DOHA, Qatar - No.1 seed Simona Halep snapped a string of three defeats to No.4 seed Elina Svitolina to make her second Qatar Total Open final with a brilliant comeback win, saving three points to go 1-5 down in the deciding set and emerging on top 6-3, 3-6, 6-4 in two hours and seven minutes.
Coming into today's match, the Ukrainian had led their head-to-head 4-3 - including four of their five encounters since 2014. Halep had been forced to come back from 3-6, 1-5 down and save a match point in her only win during that period, in the 2017 Roland Garros quarterfinals, and since then had won just 13 games and no sets in their following three encounters.
After her quarterfinal win over Julia Goerges yesterday, the 2014 champion had rued "giving up" in some of those matches - and, having looked forward to a chance today to set that right, did so in every sense. Trailing 1-4 in the third set, Halep explained that nothing much had been going through her head except "that I don't want to give up" - and afterwards, she said she had proved a point to herself.
"I'm happy because I didn't give up... The two finals that I played against her in Rome I gave up and I was not ready to fight," Halep explained. "Now I change that, and it makes me happier, because I showed myself that I'm able to do that."
The Romanian was the sharper player in the first set today, saving a break point in the second game and immediately striking on return in the next, breaking Svitolina with a deftly counterpunched backhand winner. Taking the ball early and aiming much closer to the lines than her opponent, Halep's risk-taking paid dividends as she came out on top of a number of high-octane rallies. The Roland Garros champion's backhand down the line was working particularly well, and she was unhesitating in punishing anything that dropped short from Svitolina.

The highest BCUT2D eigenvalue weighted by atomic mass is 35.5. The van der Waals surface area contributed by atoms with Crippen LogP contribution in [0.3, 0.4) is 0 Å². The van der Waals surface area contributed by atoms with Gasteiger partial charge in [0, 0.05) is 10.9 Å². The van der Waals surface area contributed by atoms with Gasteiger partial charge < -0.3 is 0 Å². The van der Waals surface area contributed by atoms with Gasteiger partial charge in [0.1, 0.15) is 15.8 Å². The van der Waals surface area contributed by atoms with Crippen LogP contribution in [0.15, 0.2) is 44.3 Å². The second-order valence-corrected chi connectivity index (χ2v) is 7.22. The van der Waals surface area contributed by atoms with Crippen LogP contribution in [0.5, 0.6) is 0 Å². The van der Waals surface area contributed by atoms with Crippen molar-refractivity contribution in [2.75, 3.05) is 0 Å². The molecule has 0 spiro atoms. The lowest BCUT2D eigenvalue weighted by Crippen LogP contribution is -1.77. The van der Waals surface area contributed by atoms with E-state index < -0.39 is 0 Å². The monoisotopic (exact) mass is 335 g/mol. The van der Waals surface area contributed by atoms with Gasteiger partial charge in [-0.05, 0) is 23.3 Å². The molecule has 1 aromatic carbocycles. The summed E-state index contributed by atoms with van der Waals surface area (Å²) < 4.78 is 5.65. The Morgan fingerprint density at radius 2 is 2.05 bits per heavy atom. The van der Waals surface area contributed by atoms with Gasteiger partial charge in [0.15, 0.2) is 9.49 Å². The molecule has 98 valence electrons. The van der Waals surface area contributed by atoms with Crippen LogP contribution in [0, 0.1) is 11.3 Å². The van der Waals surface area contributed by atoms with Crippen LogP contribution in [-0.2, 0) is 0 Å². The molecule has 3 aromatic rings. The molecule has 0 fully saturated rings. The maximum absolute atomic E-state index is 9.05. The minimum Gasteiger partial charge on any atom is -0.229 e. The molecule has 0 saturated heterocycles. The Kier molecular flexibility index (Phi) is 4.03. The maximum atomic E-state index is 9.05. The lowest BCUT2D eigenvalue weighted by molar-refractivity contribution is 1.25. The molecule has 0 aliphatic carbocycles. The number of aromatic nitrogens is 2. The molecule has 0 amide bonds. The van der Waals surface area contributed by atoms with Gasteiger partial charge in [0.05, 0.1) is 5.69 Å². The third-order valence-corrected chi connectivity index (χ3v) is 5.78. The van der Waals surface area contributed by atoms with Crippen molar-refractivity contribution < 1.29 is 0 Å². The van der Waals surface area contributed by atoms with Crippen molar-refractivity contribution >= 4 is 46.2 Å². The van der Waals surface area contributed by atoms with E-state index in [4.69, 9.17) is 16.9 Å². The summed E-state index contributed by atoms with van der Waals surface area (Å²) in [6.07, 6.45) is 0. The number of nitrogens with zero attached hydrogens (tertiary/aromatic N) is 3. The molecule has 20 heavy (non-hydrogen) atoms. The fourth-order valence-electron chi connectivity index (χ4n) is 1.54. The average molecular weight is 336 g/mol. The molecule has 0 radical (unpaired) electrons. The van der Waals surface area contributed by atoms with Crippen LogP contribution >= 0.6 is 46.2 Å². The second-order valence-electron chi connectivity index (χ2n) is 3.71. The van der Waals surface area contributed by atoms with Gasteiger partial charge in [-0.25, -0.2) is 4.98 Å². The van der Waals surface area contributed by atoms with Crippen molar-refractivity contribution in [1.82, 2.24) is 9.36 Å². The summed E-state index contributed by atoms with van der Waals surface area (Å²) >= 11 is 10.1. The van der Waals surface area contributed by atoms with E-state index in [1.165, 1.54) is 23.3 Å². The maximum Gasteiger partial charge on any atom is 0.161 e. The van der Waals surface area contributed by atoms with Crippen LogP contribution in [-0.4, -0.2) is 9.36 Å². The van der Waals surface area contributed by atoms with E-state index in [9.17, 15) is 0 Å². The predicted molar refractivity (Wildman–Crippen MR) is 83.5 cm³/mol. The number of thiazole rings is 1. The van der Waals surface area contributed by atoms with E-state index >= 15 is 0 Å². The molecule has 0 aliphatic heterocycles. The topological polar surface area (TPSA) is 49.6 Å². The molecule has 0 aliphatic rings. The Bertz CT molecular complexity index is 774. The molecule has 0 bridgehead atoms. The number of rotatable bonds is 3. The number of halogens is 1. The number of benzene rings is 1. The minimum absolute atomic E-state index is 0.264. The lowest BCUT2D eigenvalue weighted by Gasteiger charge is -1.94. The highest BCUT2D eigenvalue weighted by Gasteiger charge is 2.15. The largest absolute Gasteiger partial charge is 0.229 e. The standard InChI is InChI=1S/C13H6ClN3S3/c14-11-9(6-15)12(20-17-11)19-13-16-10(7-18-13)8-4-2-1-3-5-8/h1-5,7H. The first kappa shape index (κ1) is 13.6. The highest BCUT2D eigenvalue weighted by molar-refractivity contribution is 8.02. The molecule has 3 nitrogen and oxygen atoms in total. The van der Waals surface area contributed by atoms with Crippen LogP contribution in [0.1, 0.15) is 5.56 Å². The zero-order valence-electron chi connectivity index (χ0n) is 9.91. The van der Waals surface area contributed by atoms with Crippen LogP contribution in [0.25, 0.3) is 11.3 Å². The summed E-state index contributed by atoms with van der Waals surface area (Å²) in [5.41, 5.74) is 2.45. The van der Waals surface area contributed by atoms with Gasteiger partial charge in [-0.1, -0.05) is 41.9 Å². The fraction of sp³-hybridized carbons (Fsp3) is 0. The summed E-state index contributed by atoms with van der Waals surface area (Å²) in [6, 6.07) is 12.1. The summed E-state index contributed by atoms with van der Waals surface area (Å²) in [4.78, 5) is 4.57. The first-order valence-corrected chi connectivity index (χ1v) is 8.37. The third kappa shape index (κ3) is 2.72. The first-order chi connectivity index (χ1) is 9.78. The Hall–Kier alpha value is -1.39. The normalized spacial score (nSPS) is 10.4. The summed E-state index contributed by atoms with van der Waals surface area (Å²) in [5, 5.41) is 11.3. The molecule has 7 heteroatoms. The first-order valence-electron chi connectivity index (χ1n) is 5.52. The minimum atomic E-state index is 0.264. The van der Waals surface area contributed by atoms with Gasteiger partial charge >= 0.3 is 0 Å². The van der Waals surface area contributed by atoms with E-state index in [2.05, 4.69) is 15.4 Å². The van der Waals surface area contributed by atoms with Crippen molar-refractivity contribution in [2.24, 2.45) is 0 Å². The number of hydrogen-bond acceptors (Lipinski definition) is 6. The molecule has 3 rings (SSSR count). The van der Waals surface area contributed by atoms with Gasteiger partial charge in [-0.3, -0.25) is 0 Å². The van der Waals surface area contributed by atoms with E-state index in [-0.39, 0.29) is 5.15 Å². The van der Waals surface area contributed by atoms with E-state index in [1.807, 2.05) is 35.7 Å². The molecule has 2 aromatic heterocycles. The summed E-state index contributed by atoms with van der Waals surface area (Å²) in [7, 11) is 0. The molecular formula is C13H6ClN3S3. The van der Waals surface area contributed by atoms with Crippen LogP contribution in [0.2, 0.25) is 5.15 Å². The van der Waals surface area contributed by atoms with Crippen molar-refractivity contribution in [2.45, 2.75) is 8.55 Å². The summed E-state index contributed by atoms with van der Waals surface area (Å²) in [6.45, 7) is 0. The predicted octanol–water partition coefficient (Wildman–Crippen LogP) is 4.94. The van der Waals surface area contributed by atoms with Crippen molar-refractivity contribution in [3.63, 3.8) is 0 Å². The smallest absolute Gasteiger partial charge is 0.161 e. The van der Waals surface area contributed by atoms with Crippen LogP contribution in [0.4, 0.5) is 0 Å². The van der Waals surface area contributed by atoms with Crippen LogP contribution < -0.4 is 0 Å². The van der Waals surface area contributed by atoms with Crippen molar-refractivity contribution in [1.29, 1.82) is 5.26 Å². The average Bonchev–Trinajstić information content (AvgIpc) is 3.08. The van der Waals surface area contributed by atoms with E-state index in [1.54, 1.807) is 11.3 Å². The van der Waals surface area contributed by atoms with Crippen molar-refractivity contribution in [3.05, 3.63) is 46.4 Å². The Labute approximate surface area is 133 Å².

Though the World No.7 tried tweaking her tactics - even serve-and-volleying in the seventh game - she was also beset by 12 unforced errors, particularly off a forehand wing that suffered several shanks. Svitolina was broken for a second time to concede the set, double faulting for the first time on Halep's third set point.
Halep's rampant form continued into the second set as the 27-year-old struck two of her finest winners of the day for a quick hold - but this time, Svitolina responded. Ensuring that she got on top of rallies sooner, the WTA Finals champion wrested control of the baseline and upped her aggression, snatching a break for 2-1 with a ferocious forehand winner down the line.
Some of Svitolina's net forays to this point had been somewhat tentative, but the 24-year-old persisted coming in at judicious moments to increasingly beneficial effect - and she would also prove sharp in defending her lead. Twice Halep, searching for the break back, stretched her to deuce with intense hitting off the ground - but twice it was Svitolina who held to inch ahead again.
By the end of the set, it was the Australian Open quarterfinalist who was now in the zone on both attack and defence: as she scurried from corner to corner, Halep found it increasingly difficult to end points before being goaded into error, while Svitolina conjured up two remarkably angled backhand winners and a pass at full stretch off that wing en route to breaking her opponent again for the set.